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Color code for a citrine


#1

Can anyone tell me what the “color master code” used by the
Gemological Laboratories in Los Angeles in 1981 was? I know little
about gems and need some help on this.

A customer wants a replacement for a large citrine and she gave me a
description and appraisal of the original that contains a description
of the color in terms of the “color master code”. I have seen the
original (which has been stolen), and my memory is that it was a pale
yellow, but when one looks into it, it viewing it through the thickest
part, is indeed a very attractive honey color, and the facets around
the side reflect ambient light quite beautifully.

I have never seen a citrine with the same color characteristics. All
the large ones I have seen are significantly darker, and I have
assumed this is due to the fact that they are produced by heat
treating. The customer does not like the large dark colored citrines
she has seen, and wants to get a new one of the same color as the old
one. The appraisal has the following description, including a
description of the color in terms of a "color master code:

	Shape: Mixed oval Step Cut
	Length: 26.05 mm
	Width:  20.53 mm
	Depth:  12.9  mm
	Weight:  46.38 Cts.
	Florescence (1w) inert
	     "      (sw) inert

Cut: Fair, large window in center of stone. Polish: Poor, abraded
crown and pavilian facet junctions, polishing marks, surface scratches
and abrasions.

	Phenomena: None
	Inclusions: no visible inclusions under 10X magnification
	Color master code: OB, 33, 77, 04
	Color: Medium light yellow
	Clarity: Internally Flawless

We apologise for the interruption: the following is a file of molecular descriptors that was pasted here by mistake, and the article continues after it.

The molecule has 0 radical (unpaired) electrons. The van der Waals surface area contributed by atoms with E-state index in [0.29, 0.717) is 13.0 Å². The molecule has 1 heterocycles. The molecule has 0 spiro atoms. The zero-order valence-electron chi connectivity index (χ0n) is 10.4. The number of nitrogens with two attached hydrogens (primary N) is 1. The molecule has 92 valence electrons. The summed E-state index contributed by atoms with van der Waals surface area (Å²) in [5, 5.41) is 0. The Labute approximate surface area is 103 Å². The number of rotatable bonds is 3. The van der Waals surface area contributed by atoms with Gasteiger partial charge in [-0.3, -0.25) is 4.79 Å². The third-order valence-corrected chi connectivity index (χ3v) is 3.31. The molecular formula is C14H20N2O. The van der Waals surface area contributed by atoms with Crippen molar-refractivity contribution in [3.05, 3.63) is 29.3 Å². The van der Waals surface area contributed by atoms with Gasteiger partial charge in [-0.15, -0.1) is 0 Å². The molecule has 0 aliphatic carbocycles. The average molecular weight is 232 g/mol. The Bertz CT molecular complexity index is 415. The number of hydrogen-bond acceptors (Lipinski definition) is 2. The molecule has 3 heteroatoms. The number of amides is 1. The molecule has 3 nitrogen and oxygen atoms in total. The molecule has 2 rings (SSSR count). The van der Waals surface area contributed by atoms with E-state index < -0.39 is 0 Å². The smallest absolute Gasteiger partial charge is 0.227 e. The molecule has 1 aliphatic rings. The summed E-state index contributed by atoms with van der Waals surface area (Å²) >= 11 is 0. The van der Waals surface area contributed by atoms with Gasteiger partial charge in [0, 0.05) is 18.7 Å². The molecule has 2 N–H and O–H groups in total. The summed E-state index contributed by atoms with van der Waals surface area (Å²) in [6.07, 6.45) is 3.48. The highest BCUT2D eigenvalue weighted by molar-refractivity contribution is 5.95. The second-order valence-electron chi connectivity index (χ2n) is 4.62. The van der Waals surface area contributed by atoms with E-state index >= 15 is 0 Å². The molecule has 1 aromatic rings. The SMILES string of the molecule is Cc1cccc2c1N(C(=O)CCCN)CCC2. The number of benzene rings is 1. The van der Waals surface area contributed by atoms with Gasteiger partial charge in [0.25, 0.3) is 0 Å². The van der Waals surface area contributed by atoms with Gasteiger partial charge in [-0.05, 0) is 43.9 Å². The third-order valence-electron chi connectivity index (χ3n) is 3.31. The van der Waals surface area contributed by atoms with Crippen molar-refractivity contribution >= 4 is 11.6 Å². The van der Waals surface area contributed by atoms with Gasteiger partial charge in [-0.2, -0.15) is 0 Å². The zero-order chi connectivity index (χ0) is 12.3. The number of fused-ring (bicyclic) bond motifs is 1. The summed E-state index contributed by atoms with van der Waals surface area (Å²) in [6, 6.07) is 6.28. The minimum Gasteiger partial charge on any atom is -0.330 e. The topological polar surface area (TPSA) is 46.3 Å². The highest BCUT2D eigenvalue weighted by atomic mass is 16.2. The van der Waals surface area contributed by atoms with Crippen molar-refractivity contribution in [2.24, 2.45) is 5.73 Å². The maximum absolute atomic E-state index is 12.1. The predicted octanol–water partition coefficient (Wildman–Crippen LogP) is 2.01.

Comments:  None
	Conclusion:  Natural Citrine Quartz.

dian


#2
    Can anyone tell me what the "color master code" used by the
Gemological Laboratories in Los Angeles in 1981 was?  I know little
about gems and need some help on this. 

Dian, as no one else has jumped in on this question, I’ll tell you
what little I know about it.

The ColorMaster was a machine introduced by the GIA which was used to
"dial in" the color of a stone. You would adjust the amount of Red,
Blue, and Green light along with a “modifier” to try to duplicate
the color of a stone you had in hand. There was also a shape selector
which allowed you to show a round, oval, emerald, etc cut on the
screen. It was a difficult machine to use and in my opinion, the GIA
was right in dropping it from their classes. You can simulate it
today by using some of the drawing programs on your PC and using the
custom colors editor, set values for each of the color segments.

As to what the Color master code: OB, 33, 77, 04 means, it is an
Orange/Brown color, the 33 is the setting on the red, 77 is the
green, and 04 is the blue. What seems to be missing is the Modifier
value. Now as to translating this into something you can use, I was
unable to find those settings (or any close) in the color master
charts from my old color grading class. My best translation based on
what you have described is a yO color, a 2 saturation, and maybe a 2
in tone. IE a yO22 or yO23 color. This would give you a color grade
for Citrine of a 2 1/4 to 3 on a scale of 1 to 10 with 10 being the
most desirable color for that species.

A though would be to contact the GIA and get a translation of the
colormaster notations into a more accurate description.

Hope this helps
Don